1. When I moved to the neighborhood, there were people who cared and let you know about issues, and yes, I knew their names, but many have been moving to other towns because of the new people moving in and causing problems. Guns being fired off, women fighting with bleach, and noise all day and night along with dumping trash, trespassing problems have taken over this area. The police are called all the time, usually to the same houses, but they don’t seem to solve the problems as the same people do the same thing once the police presence is gone. We still have a few good neighbors and some of them refer to the new people and their kids as terrorists. You report them and they trash your place. One neighbor had her American flag pulled out of the flower pot and tossed on the ground. I went over there and put it back. Fences, both chains and chain link, don’t stop the kids standing on the chains until they are down on the ground and just climb over fences, who block traffic and dare the cars to hit them , who empty the grocery store flyers out on the sidewalks, etc. If the police would track the calls to the problem houses, they should and follow up with the owners about problem renters to make sure they stop their activities and move out, maybe we’d get better neighbors. So don’t assume that we just don’t like the people next door. I and others have introduces ourselves to people moving in, but in some cases, we find out that they don’t know how to be neighbors. By the way, the corruption name tag was from another post, so I’ll see what I can do to change it, although reading about a judge evicting a woman from a property that had the ceiling fall in sounds like corruption to me.

  2. Thanks for being specific. This is exactly what I mean about contributing to the conversation. Guns being fired and even throwing bleach on another person are serious crimes. In fact, the bleach could even be considered aggravated assault because intent to harm seems definite. All the other stuff is vandalism, also illegal. If these incidents happen that often, you and your neighbors need to call the cops every time. It goes on record, and when they have their Compstat meeting every 2 weeks, that neighborhood will be highlighted to watch more closely or take other action. Actually, from your description, I have an idea where you are.
    But leave your "corruption" tag--if they're renters and the landlords aren't being made to take action after all the trouble their tenants cause, it might bear looking into why. Post the number of the house (or somehow get it to me privately), and I'll look up who the landlord is. Besides, I'll be continuing the story of the house next door to mine sooner or later.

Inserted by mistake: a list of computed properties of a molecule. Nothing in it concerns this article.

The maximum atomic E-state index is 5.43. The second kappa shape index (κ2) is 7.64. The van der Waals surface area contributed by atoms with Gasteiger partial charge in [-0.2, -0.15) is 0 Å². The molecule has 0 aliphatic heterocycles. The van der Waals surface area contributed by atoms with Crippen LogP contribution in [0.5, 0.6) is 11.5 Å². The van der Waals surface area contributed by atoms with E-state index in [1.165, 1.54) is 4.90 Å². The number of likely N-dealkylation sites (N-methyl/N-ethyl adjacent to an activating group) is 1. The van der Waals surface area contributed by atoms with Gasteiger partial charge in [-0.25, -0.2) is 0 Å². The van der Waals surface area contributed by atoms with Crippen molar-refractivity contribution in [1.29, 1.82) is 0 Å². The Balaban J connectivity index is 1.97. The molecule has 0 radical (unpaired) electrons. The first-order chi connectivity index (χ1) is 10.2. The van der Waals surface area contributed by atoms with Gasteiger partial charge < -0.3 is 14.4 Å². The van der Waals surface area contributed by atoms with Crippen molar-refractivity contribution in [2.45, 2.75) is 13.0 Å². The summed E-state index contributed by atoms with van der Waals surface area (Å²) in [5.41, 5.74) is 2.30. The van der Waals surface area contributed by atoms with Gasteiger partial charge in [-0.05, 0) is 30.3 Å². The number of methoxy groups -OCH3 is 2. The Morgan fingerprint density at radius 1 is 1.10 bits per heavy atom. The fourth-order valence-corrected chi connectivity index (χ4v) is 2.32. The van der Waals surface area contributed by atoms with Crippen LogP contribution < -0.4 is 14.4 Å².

3. 743, 744, 745, 750 and 753 Haws have had the problem with adults and kids, but the 744 dad did go after his kids one day when they were yelling and chasing some other kids. 750 and 753 kids and visitors are all over people's yards and some have thrown objects or kicked basketballs up on several people's porches. Some of my neighbors have had the pickets on their fences broken off, others have the metal stretched so the kid can climb in the yard, and one just took their posts and chains down as the kids bent the posts by standing on the chains. There was a community watch person that sent out a letter a while ago about people being responsible for their kids, so another one might help with the ones who don't know about being responsible.

  4. I held off on releasing this comment for a week until I'd checked out the neighborhood for myself. I drove through several times--different times of the night and day. Other than double-parked cars, I can't say I saw anything. No kids outside at all. Now, all of the above could be in back of the houses, and driving through isn't the same as living there. This isn't a landlord problem. More than one rented house is involved, and other rental houses on the street aren't listed. You only have 2 choices--talk to the parents yourselves or call the police. I know it's hard to call the police on juveniles, but destroying property is a crime. If you see it being done, take photos or a video. Not speaking up, or only speaking up on my blog where possibly no one will read it but me isn't going to solve your problem.